Much of the money is being spent by a Super PAC called “Restore Our Future” supporting Romney. As result of the Supreme Court’s Citizens United case such spending is unstoppable and it is not currently possible to know who are all the individuals and corporations funding the Super PAC. In theory, although that Super PAC is run by political operatives who used to work for Romney, Romney can’t communicate or coordinate with the PAC or the people running it to, for instance, ask that they dial down the negativity of the attacks. Gingrich says that this theoretical inability is “baloney.” It will be interesting to see what Gingrich says about such conceptual niceties if he ultimately becomes the Republican nominee. (See: Romney, Gingrich Spar Over Negative Super PAC Ads, by Kathy Lohr, December 21, 2011.)

That the monied establishment will protect itself and go after what it wants is self-evident. It moves in less than mysterious ways. This week’s New York Times has in it at least two more stories that are essentially about how clearly the Republican monied establishment wants Mitt Romney as its nominee: One is again about how well-funded attacks are being mounted against Newt Gingrich and the other is about how past writings appearing in Ron Paul’s newsletters include bigoted statements.

This problem of big money steering the selection of candidates is not just a Republican party issue or a problem that presents itself only on the national level. I just finished writing about how similar problems are present in the race to select nominees for mayor in New York, which in NYC is a problem that clearly affects the Democrats’ primary process ( In New York City the big money problem is headlined by the real estate industry): Tuesday, December 20, 2011, John Liu And the Mayoral Race: We Are Confronted by A Misfortune. Can Misfortune Be Turned Aside?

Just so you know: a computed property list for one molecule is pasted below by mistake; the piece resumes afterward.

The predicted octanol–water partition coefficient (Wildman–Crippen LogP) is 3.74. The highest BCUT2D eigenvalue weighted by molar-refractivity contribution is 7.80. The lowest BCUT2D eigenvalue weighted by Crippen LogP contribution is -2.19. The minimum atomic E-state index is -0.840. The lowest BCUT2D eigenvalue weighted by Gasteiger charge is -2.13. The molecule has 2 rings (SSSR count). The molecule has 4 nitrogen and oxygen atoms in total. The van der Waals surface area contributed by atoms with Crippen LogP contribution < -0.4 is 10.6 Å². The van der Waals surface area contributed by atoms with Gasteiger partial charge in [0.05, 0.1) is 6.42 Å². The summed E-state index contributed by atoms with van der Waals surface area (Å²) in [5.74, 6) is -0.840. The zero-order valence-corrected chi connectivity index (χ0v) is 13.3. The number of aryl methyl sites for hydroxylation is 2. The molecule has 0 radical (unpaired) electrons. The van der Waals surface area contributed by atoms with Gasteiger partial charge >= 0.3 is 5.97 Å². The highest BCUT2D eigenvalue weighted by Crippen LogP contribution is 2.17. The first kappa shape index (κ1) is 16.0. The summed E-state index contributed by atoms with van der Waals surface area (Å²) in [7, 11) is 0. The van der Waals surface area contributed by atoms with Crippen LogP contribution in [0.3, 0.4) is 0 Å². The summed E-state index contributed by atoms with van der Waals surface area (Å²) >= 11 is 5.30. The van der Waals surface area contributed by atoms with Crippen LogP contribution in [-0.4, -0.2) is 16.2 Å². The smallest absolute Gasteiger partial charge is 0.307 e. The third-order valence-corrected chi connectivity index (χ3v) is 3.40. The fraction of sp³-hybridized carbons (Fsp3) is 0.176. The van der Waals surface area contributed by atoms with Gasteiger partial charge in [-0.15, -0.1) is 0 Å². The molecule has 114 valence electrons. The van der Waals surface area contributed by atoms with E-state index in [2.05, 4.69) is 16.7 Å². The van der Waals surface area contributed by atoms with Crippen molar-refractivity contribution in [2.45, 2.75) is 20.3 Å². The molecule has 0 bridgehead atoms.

A partial window into what Gingrich is up against in terms of how big money is working for Romney is provided in a December 21, 2011 CNN story:
According to an analysis of disclosure forms from Restore Our Future conducted by the nonpartisan government watchdog Center for Responsive Politics, the pro-Romney super PAC has spent $430,380 on ads in Iowa. That's more than the $325,770 spent by the Romney campaign. Combined, they are outspending Gingrich in Iowa by more than seven to one.

Bain employees have given $1.25 million to Restore Our Future. Contrast that to the $84,500 contributed by Bain employees directly to the Romney campaign.
(See: Pro-Romney super PAC slams Gingrich, by Jim Acosta, CNN Political Correspondent.)